Newspaper Page Text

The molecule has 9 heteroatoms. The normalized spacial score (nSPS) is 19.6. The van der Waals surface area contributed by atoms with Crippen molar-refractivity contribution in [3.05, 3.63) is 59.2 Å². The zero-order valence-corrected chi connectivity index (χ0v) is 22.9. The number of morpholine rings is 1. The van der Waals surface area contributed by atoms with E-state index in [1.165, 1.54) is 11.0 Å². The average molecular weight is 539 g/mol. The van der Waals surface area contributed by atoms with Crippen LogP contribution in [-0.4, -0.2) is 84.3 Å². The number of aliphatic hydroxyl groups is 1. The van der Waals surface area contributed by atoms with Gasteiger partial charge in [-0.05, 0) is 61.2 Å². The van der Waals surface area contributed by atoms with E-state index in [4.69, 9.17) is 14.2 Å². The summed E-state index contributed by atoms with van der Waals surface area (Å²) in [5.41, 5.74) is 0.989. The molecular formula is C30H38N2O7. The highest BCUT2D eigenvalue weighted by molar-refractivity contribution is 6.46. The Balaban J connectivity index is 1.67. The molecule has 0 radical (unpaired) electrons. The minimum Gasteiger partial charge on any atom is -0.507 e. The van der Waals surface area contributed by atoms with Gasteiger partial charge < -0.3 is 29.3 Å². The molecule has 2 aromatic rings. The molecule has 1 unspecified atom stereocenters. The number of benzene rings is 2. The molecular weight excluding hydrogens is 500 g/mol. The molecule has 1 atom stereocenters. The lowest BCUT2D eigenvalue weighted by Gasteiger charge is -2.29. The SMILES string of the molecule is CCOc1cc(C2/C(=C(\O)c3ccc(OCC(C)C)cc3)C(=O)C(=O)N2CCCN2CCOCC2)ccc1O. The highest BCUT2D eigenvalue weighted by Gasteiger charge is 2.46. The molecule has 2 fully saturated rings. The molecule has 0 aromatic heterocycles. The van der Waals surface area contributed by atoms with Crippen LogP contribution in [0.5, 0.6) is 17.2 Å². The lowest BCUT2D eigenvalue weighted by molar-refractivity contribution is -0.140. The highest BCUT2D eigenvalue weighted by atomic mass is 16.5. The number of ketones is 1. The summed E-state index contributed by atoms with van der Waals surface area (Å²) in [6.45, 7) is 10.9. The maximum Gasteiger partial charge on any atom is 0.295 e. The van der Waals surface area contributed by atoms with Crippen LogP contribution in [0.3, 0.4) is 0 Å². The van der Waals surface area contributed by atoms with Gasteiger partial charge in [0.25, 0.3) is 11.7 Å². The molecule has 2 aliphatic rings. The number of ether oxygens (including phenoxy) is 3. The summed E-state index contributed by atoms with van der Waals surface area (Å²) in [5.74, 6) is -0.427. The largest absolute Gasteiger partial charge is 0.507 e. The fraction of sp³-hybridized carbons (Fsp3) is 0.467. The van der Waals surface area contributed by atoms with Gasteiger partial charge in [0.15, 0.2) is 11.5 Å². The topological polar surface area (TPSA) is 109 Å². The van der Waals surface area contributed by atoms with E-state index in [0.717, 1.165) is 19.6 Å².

CODUNG MOTH Its Destructiveness and Methods U$ed in Combatting the Pest. ^°°°OOOOOOOCXXXX<^CGOOCOO O rROST k,l o l. h codl,no 8 O -- ^ O RWge| farmers n'.'on th § O °f th " «"'»»* moth o O by tie early October frosts O O The discovery was made i, v f; n O G. PI unket, who resides on the O O north end of the ridge, and bv , O O Lee R, t arlton, who resides on ! O O the .southern extremity of the O O l'ldfte. They report a thorough C O examination of the fruit o O chords on the ridge and tind n O that only in rare casts have the O O codiins' moth escaped the (,e t o- O O ber cold snap. They report find- O O ins the killed insects in count- O O less numbers and believe it will O O be several years before fruit O O growers will again be annoyed O O by the pests. q CXXXXXXXXXXXXXXXDOOOOOOCXXDO It would seem at this time that suffi cient to enlighten the entire world con erning the ravages, history, life habits, and control of this, the most destruc tive insect known to orchardists, has appeared In print. The subject forms an interesting one, on account of its general prevalence in all apple growing districts. It has been a subject of dis cussion in every meeting of horticul turists, and legislation has been had in nearly all the states of the union touching upon its spread and control, yet the codling moth continues to thrive, notwithstanding the vigilance of the legislator, the untiring labors of the apple grower and the restless efforts of the fruit inspectors. It would be necessary to delve deep, and far back into history to locate its origin. Wormy apples are mentioned by Cato in his treatise on agriculture, written nearly 200 years before the Christian era. But the fruit grower of today is not particular as to the origin, and one would think that every fruit grower would ere this time be well posted concerning this pest and the methods of fighting and controlling it. Speaking of the habits and life his tory of the moth, Professor Slingerland says : "In northern United States, the moth makes its appearance in May and the early part of June. The time of its ap pearance, however, varies with sea sons and with the place in which it To Our Country Exchanges (Ü WE HAVE JUST ORDERED A COMPLETE OUTFIT OF NEW JOB TYPE WHICH WILL REPLACE THE H ft) TYPE WE NOW HAVE ON HAND. WE HAVE ON HAND A LARGE ASSORTMENT OF BODY TYPE THAT SJ WE DO NOT USE SINCE WE HAVE INSTALLED OUR LINOTYPE MACHINE. THE BODY TYPE IS IN GOOD CONDITION, AND MUCH OF OUR JOB TYPE IS AS GOOD As NEW. IT IS OUR INTENTION, Qm sa HOWEVER, TO HAVE OUR SHOP EQUIPPED WITH n as, Z »Ha New Faces of the Latest Type H £ IF YOUR OFFICE IS SHORT IN AN Y OF THE LINES WE ARE GOING TO DISPOSE OF WE ARE PREPAR Ci ED TO MAKE YOU u 0 Q£ ah unparalleled v/iier c a 90 © READ THE FOLLOWING PRICES: 0 ** SIX 50 POUND CASES OF 8 POINT ROMAN, $6 PER CASE OF 50 POUNDS, WITH EXTRA CAP SORTS £ Urn AND CASES INCLUDED. WE WILL SELL ONE CASE OR ALL SIX CASES AT THIS FIGURE. TWO 50 POUND FONTS OF 12 POINT ROMAN, $6 PER CASE WITH CASES INCLUDED. TWO 50 POUND CASES OF 6 POINT ROMAN, $6 PER CASE WITH CASES INCLUDED. ONE FONT 12 POINT JENSEN WHICH WE WILL SELL WITH CASES INCLUDED FOR 12*/ 2 CENTS PER §u POUND. 50 fi i ONE LARGE FONT OF LEGAL ITALIC WHICH WILL GO AS THE JENSEN AT 12'/ 2 CENTS WITH THE 5L CASES INCLUDED. WE ALSO HAVE A LARGE ASSORTMENT OF JOB FACES THAT Wl LL BE OF GREAT SERVICE TO f9 P* YOU AND IF YOU WILL WRITE US WE WILL MAKE YOU A PRICE THAT WILL SUIT YOU. ------ -------- ■ ------------- ! - « -- n TYPE AT YOUR OWN PRICE IS WHAT WE ARE OFFERING YOU. Teller Publishing Company, Ltd., LEWISTON, IDAHO. passes the winter. The female is on hand to lay her eggs soon after the failing of th. blossoms. The falling >f the blossoms varies with the forward h ss of the season, but the same con dit tons affect also the development th- moth, so that it appears each sen •son at about the same time with refer enci to the blossom. The moths are , | much more active after dark, and it is 1 !!n " K th, ' niKht that most of the eggs *''' *• * o&ffs are very thin, " ' itlsh " r Voll"" ish, and about a twenty-fifth of an Inch long. They are posit, d anywhere on the apple, on si. ni. ot even on neighboring s, s. \. ral eggs may tie laid on -•I'l'l*. ime moth may lay only a| tow eggs ,,r nearly a hundred, and \" al day s are required to complete , ! ,' SS ' ^ a H " lny unfertile. Alt. r about seven days tlie eggs hatch into minute worms about a six to. nth of an inch long, with shining black heads, thoracic, and anal shields, the As the worm nears maturity, the parts which are first black turn brown. 1 he newly-hatched caterpillar wan ders about on the surface of the apple in search of some irregularity in the surface where it can get hold with its minute mandibles, and obtains its first meal. It often works Its way between the calyx lobes which have been closed before it appeared. Thus the caterpil lar may take its first meal from any part of the surface of the apple, but more often from any part of the calyx lobes. This fact is of great importance, since the presence of a poison on the fruit is fatal to a large per cent of the worms. Only a few hours are spent on the surface of the fruit. The worm soon begins its journey toward the core, usually starting from between the calyx lobes. In a few days it reaches the core, where it spreads the remain der of its caterpillar life, which in all is 20 to 30 days. A single fruit may have several worms. "On coming to maturity, the worm bores to any part of the surface and leaves the fruit. It seeks a place of seclusion—a crevice in the bark, among old rubbish, or, if in a fruit box, often in a corner—and spins a cocoon around itself, inside of which it transforms to a pupa. If early in the season, it goes worm to a moth immediately and lays eggs for another brood; but if too late, it remains as a worm till the following spring when it completes its transfor mation." Banding and spraying are the chief preventative measures. Banding con sists in folding a piece of thick cloth from four to six inches wide and fas tening tightly about the trunk of each tree about two feet above the ground. After the first brood larva begin to leave the fruit these bands should be | examined every six to eight days, and jail insects killed. j Spraying, however, is the chief pre ventative and should begin as soon as ofjthe blossoms are fallen about every ! two weeks. The solution recommended ! by the state board of horticulture is: '■ Six oun ............ Paris green diluted with 50 gallons of water. Place the poison with an equal quantity of powdered lime in la small vessel with enough water to j form a thin paste. Let it stand for about ten hours before using. Keep i the liquid well agitated when spraying, ! m order that it may be evenly distri- j buted on th© tree. j n Oregon, at Hood River and at I Medford, the simpler arsenate of lead j spray was used this last summer with to,highly satisfactory results. The arsc nate of lead spray requires a less num her of applications and is considered a [trifle cheaper. There being no limeMn this spray, the apples do not have the 'white coating left on fruit sprayed with Paris green. Well known Oregon fruit growers declare after their experiments with arsenate of lead they will use no other. In many instances where the arsenate of lead spray was used less than two per cent of the grower's crop was wormy. The annual loss due to this insect in the state of Illinois alone is placed at 12,375,000, It is claimed that Nebraska pays tribute to the moth to the extent of $2,000,000 annually; New York $3, 000,000. Idaho suffers a loss of about 50 per cent of her appl^ crop annually. Wherever the apple is grown to any extent, there too thrives the codling moth. It is found to be destructive at altitudes of 4500 feet above sea level, and in sections of country where the thermometer falls as low as 35 degrees below zero. Early and late frosts and extreme cold weather in winter may affect it and lessen the numbers, but there are always sufficient saved through the hardest winters to furnish an army- of workers. Every now and then some one dis covers that the very extreme frosts or freezes have entirely exterminated the codling moth and the San Jose scale, but so far experience has proved these persons to be in error. REAL ESTATE TRANSFERS IN CITY AND COUNTY Reported by the Commercial Trust Co., of Lewiston. Dec. 1, 1905.—Deeds. Christian Jacobson et ux to Jos. E. Kennedy, lot 6, block 2, Town of For est ; consideration $30. John Mertes et ux to S. L. Wahl, Nl-2 NW1-4 Sec. 27-37-4 W; conside ration $3,000. Henry odberg to T. Driscoll, NE1-4 S. 27-39-3 W: consideration $1. | I >!m K. Russell to Frank Russell. SW1-4 See, 7-35-2 E; consideration, $3.000. Eliza Jansen et cons to Andrew J. alhoun, Nl-4 NK1-4 Sec. 34. El-2 SK 1-4. NW1-4 SE1-4 See. 27-30-4 E; con sideration $300. Leonard M. Tucker et ux to Harry Knitz SW1-4 SKI-4, NE1-4 SE1-4 See, 33: Nl-2 SW1-4. SKI-4 NWI-4 Se. , 34-36-5 W: consideration $1. Thomas J. Thomlinson et ux to Louis Soderhcrg et at, Et-2 SW1-4 SE1-4 See. 1-34-2 W; consideration $4.400. Harvey Foresman, sheriff, to Eugene O'Neill. Guardian, part of Sl-2 of SE 1-4 See. 23-3S-2 W; consideration $547.39. I Kamiuh Townslte Go. to Carl F. Wegner, lots 9 and 12, Town of Kam* iali; consideration $ 200 . Elizabeth White et al to John T. Knight, franchise to operate the White j ferry. Snake river; consideration $1700. F. ,T. Holman et ux to Vt. Loan & .Trust Go.. N'EI-4 SEI -4 See, 11; W 1-2 SW1-4, SEI -4 SW 1-4 Sec. 12-37-3 iW; consideration $1. Frank Higgins to G. A. Rubedew, NE1-4 NE1-4. Sl-2 NE1-4, NWI-4 SE 1-4 See. 17-39-2 E: consideration $1750. Patents. i U. S. to Henry Odberg, same as third above described. Final Receipts. I U. S. to Samuel Reitz. Wl-2 SE1-4 Sec. 1S-34-1 E. Dec. 2, 1905.—Deeds. Florence M. Pearson et eons to Western Land Go., NWI-4 Sec. 12-34-4 E; consideration $1. E. R. Wills et ux to Guss A. Swan son, part of lot 4, Sec. 4-35-5 W; con sideration $4,000. Robert Goodwin to Jesse Eby, SW 1-4 NWI-4 See. 32-36-3 E; considera tion $50. Jas W. Randall et ux to J, O. Ran dall. lots 1, 2, 16, 15. 14 and one-half of lot 3, See. 25-33-2 W; consideration $2800. Chas. Colwell et al to D. A. Harris, three-fourths interest of El-2 SE1-4, SW1-4 and SW1-4 SE1-4 and Wl-2 SE1-4 of SE1-2 Sec. 11-36-5 E. Samuel L. McFarland et ux to Wil liam E. Moses, SE1-4 NE1-4, Nl-2 SE 1-4, 8E1-4 SE1-4 Sec. 17. Wl-2 NW 1-4, NWI-4 SW1-4 Sec. 23-40-3 E; consideration $1. Edward Harrell to Jacob Smith, NE 1-4 Sec. 1-34-2 W; consideration $2000. Kamiah Townslte Co. to E. D. Perr. lots 1 and 2 and 3. block 1, Town of Kamiah: consideration $140. Same to same, lots 2, 3, 6, block 14; consideration $145. William H. Skinner et ux to William R. Longhorn, lots 5 and 6. block "A," lots 1, 4, 5, 12, block "C;" lots 5, 12, block "D" of the Central Add. to Lewiston; consideration $2500. James A. Schultz et ux to James Kennedy, lot 4, block 27. Town of Nez perce; consideration $500. William B. Beyerlln et ux to John son Bros. Co., NWI-4 Sec. 25-36-1 E; consideration $3,000. John W. Pittock et al to Alice M. Rogers, west 50 feet lot 3, block "D," McAllister's Add, to Lewiston; con sideration $300. Same to Myrtle L. Pennington east 50 feet lot 3, block "D," McAllister's Add., Lewiston; consideration $300. Geo. a. Frost et ux to H. C. Devine, part of lot 4. Thompson's Field- con sideration $1100. I Patents. G. S. to Florence Pearson, NWI-4 Sec. 12-34-3 E. G. S. to Samuel L. McFarland. SE 1-4.NE1-4, Nl-2 SEI -4, SE1-4 SE1-4 Sec. 17-40-3 E. E. S. to Malinda M. Schockley, Sl-2 NE1-4. XK1-4 SEI -4, SEI -4 SW1-4, See. 2N-34-1 E. E. S. to John Pugh, lots 1, 2, 3, 4, '3. 14. 15, 16 . See. 3-33-2 E. G. S. to Samuel L. McFarland, Wl-2 X'\l-4, NWI-4 SW1-4 Sec. 23-40-3 E, EXCESS SHOWN IN RAIN FULL According to Local Observer L. M. Oey, Jr., November weather in Lewis ton was not far from the average, al though the total precipitation of 1.40 inches exceeds the average for 6 years of .10. The snowfall was .8. Observer Dey has prepared some in teresting statistics regarding Novem ber weather from which the following figures are gleaned: The highest temperature was 60, on tho 10th; the lowest 22. on the 28th. The mean for the month was 39, the average being 42.8. The dally record for this month: Temperature. = 5 3*8 a tT Character of day. Date. K •P Min. K 1 1....... 47 26 $6 .0 Pt. Cldy 2....... 50 28 3» .0 PL Cldy 3... .7.. 59 35 47 .0 Clear 4....... 54 S3 44 .0 Cloudy 5....... 55 26 40 .0 Clear 6....... 52 32 42 J) 7....... 54 28 41 .0 Clear 8....... 54 29 42 .0 Clear 9....... 56 28 42 .0 Clear 10....... 60 27 44 .0 Clear 11....... 57 30 44 .0 Clear 12....... 57 28 42 .0 Clear 13....... 67 26 42 .0 Clear 14....... 53 27 40 .0 Clear 15....... 55 28 42 .0 Clear 18....... 51 30 40 .0 Cloudy 17....... 52 35 44 .0 Cloudy 18....... 53 36 44 .0 Cloudy 19....... 45 34 40 .04 Cloudy 20....... 44 31 38 .0 Pt. Cldy 21....... 41 26 34 .0 Pt. Cldy 22....... 42 24 33 .0 Cloudy 23....... 37 27 32 .0 Cloudy 24....... 42 27 34 .0 Cloudy 25....... 36 30 33 .50 Cloudy 26....... 42 32 37 .59! Cloudy 27....... 33 28 30 .18 Cloudy 28....... 32 22 27 .0 Pt. Cldy 29....... 38 24 31 .0 1 Cloudy 30....... 39 34 36 .0 Cloudy Mean... J48.2 29.0 38.« The following data, covering a period of five years, have been compiled from of to of 111 the weather bureau records St 1 ton. They are issued to tÜMTW th* conditions that have prevailed dart*# the month of December tat the period of years, but must not b* strued as a forecast of the conditions for the coming month, Observer Dey; ' Temperature—Mean or normal perature. 38; the warmest month i that of 1900, with an average ot the coldest month was that of. ith an average of $(; tho highest < perature was 64 on December St, the lowest temperature was It rember 31, 1900; the earlieat data which first "killing" frost oceumwt " autumn. October 10; average which first "killing*' frost occurred autumn, November 1; average which last "kUllng" frost occurred' spring, Agtf II 11; the latest daté which mBP^kllUng" frost occurred lit ' spring, April 13. Preelpttatlon (rain or melted —Average for'the month, S.tS Inc average number of days With ,01 of i inch or more, 12: the greatest precipitation was 2.14 Inches In 1M1; the least monthly precipitation 0.93 Inches in 1900; the greatest amount,, of precipitation recorded In any M. consecutive hours was 0.66 inchea an ' December 8-9. 1904; the greatest amount of snowfall recorded In any consecutive hours (record extend!»« to winter of 1900-01 only) was I.# Inches on December 8, IN2. ksg GETTING "EVEN" WITH CRAIN Prineville Man Hammers Land Fraud Witness. Portland, Ore., Dec. 4.—Wllford J. Crain, star witness In the recent trials of J. N. Williamson. Dr. Van Oemm* and Marion R. Biggs, Is lying at h!s home in Prtneville, Ore., 1» a preen* rloua condition, suffering from a fnto tured skull as a result of being clubbed Into unconsciousness by his brother In law, R. a. Harrington. Crain la an* pected to die. Harrington, who Is marshal of the town. It seems attempted to armt Crain for being drunk, but the direct • cause of the beating Is said to be the bad blood that has existed between the men since Crain testified at the trial, as Harrington is a friend of the con* vlcted men. He la also said to have taken the conviction of his frtenda keenly to heart, and on this account 111 feeling has existed between the two men ever since. While In Portland Crain stated «M he was afraid to return to hie homo In Prineville, owing to His having testi n'"! against the defendants.